Prince Regent River
Stretching approximately 630,000 hectares, the Prince Regent National Park, the 99th in WA, is one of Australia’s most important conservation sites. The National Park status protects areas designated as being of outstanding scenic grandeur. At the Prince Regent reserve, this is certainly the case as visitors witness the landscape shift from the rainforest, mountain ranges, cliffs and gorges to barren sandstone flats.
The Prince Regent National Park is under the traditional custodianship of the Uunguu people. Within the park, you will also find examples of Aboriginal rock art as well as other sites of cultural significance.
The reserve, known as a biodiversity frontier, is estimated to home at least half of all the bird and animal species from the Kimberley region. And yes, that includes the saltwater crocodile. In terms of flora, the park is thought to contain over 500 species of plants – something of a botanist’s paradise.
The Prince Regent River, which flows through the park in a near-perfect straight line, runs for 106km. Careering along a fault line in an NW direction from the Caroline Range, the river swiftly courses past anything in its way which includes near horizontal 50m cliffs and a waterfall. All this before it discharges into the Saint George Basin and Hanover Bay.
Mount Trafalgar, named after Nelson’s naval victory of 1805, and its smaller neighbour Mount Waterloo loom over the river. It’s such a long and treacherous trip to the top that the only way to get there is by helicopter.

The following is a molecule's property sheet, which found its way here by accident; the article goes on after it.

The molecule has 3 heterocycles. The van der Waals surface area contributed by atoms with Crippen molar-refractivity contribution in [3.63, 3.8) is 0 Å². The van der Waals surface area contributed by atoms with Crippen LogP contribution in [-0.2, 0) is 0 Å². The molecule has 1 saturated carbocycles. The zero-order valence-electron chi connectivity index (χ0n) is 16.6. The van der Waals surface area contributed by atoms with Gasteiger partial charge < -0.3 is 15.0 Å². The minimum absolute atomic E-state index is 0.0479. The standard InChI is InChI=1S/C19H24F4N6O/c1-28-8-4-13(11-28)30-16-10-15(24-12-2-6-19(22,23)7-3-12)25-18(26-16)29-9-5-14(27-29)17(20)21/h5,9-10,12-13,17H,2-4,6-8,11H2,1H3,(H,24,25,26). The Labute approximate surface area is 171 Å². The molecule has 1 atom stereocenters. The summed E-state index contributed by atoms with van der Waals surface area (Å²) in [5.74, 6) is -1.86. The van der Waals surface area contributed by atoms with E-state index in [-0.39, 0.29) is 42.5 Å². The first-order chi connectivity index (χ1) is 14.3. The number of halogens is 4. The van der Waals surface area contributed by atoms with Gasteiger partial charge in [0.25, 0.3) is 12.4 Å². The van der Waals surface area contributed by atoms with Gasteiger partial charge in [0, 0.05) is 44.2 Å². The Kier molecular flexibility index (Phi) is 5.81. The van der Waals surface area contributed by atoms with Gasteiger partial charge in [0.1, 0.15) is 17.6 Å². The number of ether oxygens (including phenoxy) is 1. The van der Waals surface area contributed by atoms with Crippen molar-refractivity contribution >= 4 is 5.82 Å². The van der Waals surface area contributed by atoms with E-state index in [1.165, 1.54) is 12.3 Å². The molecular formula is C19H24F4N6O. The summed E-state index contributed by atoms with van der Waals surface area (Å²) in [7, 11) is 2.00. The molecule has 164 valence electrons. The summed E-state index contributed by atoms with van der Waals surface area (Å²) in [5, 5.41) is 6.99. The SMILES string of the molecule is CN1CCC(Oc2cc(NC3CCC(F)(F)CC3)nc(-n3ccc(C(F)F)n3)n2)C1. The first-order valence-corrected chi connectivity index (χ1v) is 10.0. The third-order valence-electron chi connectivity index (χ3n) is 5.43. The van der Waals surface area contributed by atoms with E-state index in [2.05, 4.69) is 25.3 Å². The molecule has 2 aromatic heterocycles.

When in the park, you will also find the Mermaid Tree. The Australian Boab, unique to the Kimberley, is recognisable by its swollen trunk and leafless branches. The crowd appeal of this particular boab is that back in 1820 the crew of the HMC Mermaid breached on the nearby Careening Bay to repair a leak, inscribed their names onto the trunk and, over the years, the letters have grown.
On tour, you’ll get to experience the spectacle that is Kings Cascades. Named after Australian rear admiral Phillip Parker King (Lieutenant of the Mermaid), visitors will gawp in wonder as water tumbles over a staircase of ledges into the crystal pool below. Framed by ferns and mangroves on each side, the cascade descends approximately 80m and is as wide as a football field.
As inviting as the pool looks from your boat, do not be tempted to jump in. Saltwater crocodiles also like it here, and anyone sharing the pool with them is in great danger. In fact, back in 1987, a swimmer was killed by a Salty in this spot. Be ‘Crocwise’.
No roads lead to the Prince Regent National Park, which means to get there you need to take either a chartered helicopter flight or a tender from an expedition cruise. Whichever way you choose, you’ll not be disappointed.
Contact your travel representative to find out how you can venture to the Prince Regent National Park.